The text explicitly differentiates between ‘believers’ and ‘Muslims’ (cf. Q 49:14). It also mentions ‘assemblies who have splintered and disputed’ (Q 3:105); different Jewish groups; Nazarene-Christians; people of the Gospels (Q 5:47); people of the scripture; Gentiles (Q 62:2); Sabians (Q 5:69; 22:17); Zoroastrians (Q 22:17); puritans/ Hanifs (cf. Q 22:31); polytheists/associators; hypocrites; and rebels. We learn that the rebels live in ‘complacence and factionalism’ (Q 38:2). Among them are ‘those who say that God is Christ the son of Mary’ (Q 5:17, 72) or ‘the Third of Three’ (Q 5:73). Splinter groups existed even among the believers as reference is made to: sects (firaq; esp. Q 2:75; 146; 100–1; 3:23, 78, 100; 5:70; 19:73; 23:109; 34:20); groups (tawa’if,

e.g. Q 33:13; 49:9; cf. Q 61:14); units (fi’at; Q 3:13, 69–72; 4:81;

7:87); parties (ahzab; Q 5:56; 58:18–22); and protectors (awliya’; e.g. Q 8:34). To these may be added the ‘brethren in religion’ (Q 9:11) and allied subjects (Q 33:5). Similarly, Q 5:48 teaches that different religious groups possessed different laws and customs. The enmity of the Jews and the friendliness of Christians found in Q 5:82 is also worthy of note in this regard. Q 60:7–8 cautions the believers that ‘God may cause friendliness between them and those whom they antagonize,’ and that they should deal honestly and equitably with ‘those who have not fought them in religion nor expelled them from their homes.’ The point is that the Qur’an makes ample reference to the sectarian landscape from which it emerged.2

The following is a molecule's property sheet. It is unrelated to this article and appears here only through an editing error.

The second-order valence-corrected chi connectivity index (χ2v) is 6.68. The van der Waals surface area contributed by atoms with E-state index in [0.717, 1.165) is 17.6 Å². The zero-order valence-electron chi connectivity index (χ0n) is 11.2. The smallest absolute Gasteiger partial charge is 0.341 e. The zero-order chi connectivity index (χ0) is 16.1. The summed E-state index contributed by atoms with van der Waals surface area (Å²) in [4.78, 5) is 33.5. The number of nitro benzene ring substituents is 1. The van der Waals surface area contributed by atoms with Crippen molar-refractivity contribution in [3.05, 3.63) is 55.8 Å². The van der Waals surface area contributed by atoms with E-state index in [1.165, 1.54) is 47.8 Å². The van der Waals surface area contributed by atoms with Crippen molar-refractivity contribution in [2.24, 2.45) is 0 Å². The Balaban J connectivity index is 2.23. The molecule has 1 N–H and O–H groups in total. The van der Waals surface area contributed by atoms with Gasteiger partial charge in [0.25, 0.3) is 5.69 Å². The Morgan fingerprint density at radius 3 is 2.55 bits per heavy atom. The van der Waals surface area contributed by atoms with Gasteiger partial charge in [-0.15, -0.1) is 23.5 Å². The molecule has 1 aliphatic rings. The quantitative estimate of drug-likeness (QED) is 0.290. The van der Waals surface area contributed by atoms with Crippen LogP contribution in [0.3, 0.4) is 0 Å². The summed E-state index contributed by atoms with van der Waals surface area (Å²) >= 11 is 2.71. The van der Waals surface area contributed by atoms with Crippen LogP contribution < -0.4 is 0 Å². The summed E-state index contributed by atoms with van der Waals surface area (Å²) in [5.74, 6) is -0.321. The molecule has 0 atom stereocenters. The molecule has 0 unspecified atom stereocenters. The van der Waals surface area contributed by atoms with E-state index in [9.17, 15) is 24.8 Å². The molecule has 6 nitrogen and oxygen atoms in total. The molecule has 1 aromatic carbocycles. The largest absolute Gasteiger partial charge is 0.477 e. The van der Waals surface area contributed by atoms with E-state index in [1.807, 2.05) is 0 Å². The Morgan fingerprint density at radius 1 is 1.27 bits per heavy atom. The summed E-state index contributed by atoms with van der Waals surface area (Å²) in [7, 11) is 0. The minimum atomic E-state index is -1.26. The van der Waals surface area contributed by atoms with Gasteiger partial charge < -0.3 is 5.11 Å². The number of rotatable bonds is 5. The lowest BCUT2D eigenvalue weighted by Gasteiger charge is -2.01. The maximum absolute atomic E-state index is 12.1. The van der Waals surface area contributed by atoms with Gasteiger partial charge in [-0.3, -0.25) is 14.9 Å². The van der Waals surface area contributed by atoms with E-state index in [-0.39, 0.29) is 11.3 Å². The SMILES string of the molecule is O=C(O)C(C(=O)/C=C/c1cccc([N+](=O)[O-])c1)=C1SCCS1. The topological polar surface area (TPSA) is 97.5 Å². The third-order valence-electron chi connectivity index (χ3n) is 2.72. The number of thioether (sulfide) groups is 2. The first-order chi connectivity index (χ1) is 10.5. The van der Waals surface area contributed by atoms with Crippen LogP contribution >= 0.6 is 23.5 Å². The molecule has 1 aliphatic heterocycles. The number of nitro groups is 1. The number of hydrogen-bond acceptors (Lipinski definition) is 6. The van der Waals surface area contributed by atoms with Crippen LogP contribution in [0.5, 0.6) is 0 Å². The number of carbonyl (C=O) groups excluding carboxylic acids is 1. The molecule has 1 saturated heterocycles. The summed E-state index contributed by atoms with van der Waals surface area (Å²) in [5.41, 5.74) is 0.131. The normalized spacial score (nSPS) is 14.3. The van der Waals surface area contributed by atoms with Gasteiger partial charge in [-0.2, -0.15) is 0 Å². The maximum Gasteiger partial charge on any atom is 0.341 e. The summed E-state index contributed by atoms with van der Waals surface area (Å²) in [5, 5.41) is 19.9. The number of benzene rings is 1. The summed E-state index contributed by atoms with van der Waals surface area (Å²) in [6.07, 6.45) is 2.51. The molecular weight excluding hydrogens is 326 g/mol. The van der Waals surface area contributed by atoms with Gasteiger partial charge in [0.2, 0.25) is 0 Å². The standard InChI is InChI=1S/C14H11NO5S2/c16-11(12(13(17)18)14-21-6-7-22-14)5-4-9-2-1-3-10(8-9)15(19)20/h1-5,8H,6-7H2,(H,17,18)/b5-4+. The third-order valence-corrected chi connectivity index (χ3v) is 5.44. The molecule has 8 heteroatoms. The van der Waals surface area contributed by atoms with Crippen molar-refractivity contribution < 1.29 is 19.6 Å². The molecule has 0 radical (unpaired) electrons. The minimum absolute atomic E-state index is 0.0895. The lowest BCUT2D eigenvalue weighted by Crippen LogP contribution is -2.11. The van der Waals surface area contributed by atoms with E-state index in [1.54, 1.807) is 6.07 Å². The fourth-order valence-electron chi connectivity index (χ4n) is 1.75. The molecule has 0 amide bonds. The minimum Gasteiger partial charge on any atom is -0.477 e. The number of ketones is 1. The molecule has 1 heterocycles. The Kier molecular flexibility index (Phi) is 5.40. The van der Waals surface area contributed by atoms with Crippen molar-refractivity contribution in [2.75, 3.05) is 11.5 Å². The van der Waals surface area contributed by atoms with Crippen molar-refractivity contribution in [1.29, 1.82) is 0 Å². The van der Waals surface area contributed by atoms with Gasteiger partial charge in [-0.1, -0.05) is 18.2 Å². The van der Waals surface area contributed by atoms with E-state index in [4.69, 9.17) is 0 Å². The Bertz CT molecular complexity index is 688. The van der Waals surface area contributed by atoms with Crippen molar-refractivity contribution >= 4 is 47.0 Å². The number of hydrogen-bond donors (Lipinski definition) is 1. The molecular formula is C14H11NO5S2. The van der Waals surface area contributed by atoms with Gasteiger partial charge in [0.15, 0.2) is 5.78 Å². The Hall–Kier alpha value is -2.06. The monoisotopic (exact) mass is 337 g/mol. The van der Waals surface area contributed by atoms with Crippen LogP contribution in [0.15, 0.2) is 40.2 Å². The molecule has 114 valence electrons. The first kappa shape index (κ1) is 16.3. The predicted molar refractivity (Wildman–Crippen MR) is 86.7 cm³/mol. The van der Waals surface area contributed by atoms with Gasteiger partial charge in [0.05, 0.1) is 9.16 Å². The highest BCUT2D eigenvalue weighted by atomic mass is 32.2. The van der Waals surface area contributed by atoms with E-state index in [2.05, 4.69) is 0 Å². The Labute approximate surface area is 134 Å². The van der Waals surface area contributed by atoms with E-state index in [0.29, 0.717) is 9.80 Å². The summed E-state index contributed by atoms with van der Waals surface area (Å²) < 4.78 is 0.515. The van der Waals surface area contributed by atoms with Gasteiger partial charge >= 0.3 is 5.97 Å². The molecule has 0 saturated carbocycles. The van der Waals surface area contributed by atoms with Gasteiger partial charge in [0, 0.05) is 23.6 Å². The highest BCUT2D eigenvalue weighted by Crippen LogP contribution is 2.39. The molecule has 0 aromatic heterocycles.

Salvation, therefore, does not depend on one’s religious group or sect, but rather on one’s personal beliefs and actions. The text declares that its believing audience – the very first community of the Qur’an – was not Muslim, nor Arab, nor one religion. It states, rather:

Those who believe, the Jews, the Christians and the Sabians – whoever believes in God and the last day and does good works – they will have their reward, so no fear is upon them, nor will they be saddened. (Q 2:62)

Moreover, in cases where one’s personal salvation is in question, the Qur’an does not call for their punishment, nor excommunication, nor any worldly consequence. It states, rather: